The bottom line on active management in down markets
We’ve thrown a lot of statistics at you about how actively managed investments have performed in previous downturns, but it’s important to keep in mind that every market environment is different and past performance doesn’t guarantee future results. All investment involves risk and may lost money (including principal).
For example, the 2008-09 down market was particularly harsh on banks and other financial stocks, while the 2022 downturn hit high-growth companies especially hard, and these created two different sets of opportunities for active fund managers. But as evidenced above, neither U.S. large-cap blend (active stock picking) nor the S&P 500 (ETF indexing) wins all the time. While those active funds shown won a majority of the time in down markets, the S&P 500 index has also come out on top.
So we think having the ability to switch between active and passive management, or perhaps, even better, combining active and passive ETFs in your overall portfolio, could be the best of both worlds—where you could potentially have more exposure to successful management styles over the course of the market cycle.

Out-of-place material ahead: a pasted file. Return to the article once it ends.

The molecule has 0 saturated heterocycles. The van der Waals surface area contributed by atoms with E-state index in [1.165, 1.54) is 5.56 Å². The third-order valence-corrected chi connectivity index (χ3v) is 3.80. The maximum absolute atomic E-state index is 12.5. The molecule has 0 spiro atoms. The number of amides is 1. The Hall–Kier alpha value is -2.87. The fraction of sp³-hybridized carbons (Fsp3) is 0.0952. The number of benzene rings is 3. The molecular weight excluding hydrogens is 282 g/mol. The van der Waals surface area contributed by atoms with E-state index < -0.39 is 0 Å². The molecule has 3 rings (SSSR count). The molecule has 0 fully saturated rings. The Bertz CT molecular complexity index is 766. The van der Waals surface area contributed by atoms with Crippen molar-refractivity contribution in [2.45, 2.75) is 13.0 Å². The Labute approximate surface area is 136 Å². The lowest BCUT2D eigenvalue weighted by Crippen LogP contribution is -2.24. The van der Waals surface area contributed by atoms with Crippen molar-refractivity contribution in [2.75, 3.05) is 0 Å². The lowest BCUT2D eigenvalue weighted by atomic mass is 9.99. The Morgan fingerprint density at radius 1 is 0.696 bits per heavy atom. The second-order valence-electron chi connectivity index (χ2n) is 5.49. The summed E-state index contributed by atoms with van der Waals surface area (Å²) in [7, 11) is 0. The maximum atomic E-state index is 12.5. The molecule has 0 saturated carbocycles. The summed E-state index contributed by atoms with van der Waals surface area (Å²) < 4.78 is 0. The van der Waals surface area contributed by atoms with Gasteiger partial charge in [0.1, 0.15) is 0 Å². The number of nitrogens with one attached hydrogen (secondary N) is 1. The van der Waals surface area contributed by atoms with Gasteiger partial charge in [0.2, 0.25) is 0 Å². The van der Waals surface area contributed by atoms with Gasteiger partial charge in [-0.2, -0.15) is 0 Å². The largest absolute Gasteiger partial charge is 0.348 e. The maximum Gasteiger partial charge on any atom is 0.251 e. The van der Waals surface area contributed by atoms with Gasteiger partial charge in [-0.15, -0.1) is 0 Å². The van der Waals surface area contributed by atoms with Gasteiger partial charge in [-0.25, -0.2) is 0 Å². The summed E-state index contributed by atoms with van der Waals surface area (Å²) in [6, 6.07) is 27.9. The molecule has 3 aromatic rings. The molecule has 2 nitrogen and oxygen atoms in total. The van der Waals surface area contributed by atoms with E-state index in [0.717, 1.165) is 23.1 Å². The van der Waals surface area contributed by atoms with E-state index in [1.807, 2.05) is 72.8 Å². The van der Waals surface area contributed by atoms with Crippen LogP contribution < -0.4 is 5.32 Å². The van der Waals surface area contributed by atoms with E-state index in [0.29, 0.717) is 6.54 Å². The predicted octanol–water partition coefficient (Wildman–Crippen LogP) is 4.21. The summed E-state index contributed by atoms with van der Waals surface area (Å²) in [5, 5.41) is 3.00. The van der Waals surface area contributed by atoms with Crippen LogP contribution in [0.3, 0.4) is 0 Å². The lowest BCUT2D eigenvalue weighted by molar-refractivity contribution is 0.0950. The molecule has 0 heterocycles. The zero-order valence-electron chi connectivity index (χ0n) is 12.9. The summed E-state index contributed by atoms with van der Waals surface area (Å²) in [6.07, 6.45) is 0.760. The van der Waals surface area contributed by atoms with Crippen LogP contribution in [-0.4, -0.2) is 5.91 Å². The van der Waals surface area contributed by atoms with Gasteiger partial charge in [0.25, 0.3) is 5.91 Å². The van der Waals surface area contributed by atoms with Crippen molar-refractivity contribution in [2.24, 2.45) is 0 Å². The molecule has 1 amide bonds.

1J.P. Morgan Private Bank: The End of the Affair, Accessed Jan. 1, 2023
2Total return of the S&P 500 for 2021
3Bloomberg.com, March 7, 2023
4Hartford Funds: The Cyclical Nature of Active & Passive Investing, 2022
5Hartford Funds: The Cyclical Nature of Active & Passive Investing, 2022
6Morningstar and Harford Funds, Feb. 2022
7Factset, Morningstar, and Harford Funds, Feb. 2022
8Data sourced: Fund performance from Hartford Funds: The Cyclical Nature of Active & Passive Investing, 2022. Down years from 1987-2021 sourced from slickcharts, accessed March 13, 2023. Down years include 1990, 2000, 2001, 2002, 2008, and 2018. Calculations by MFAM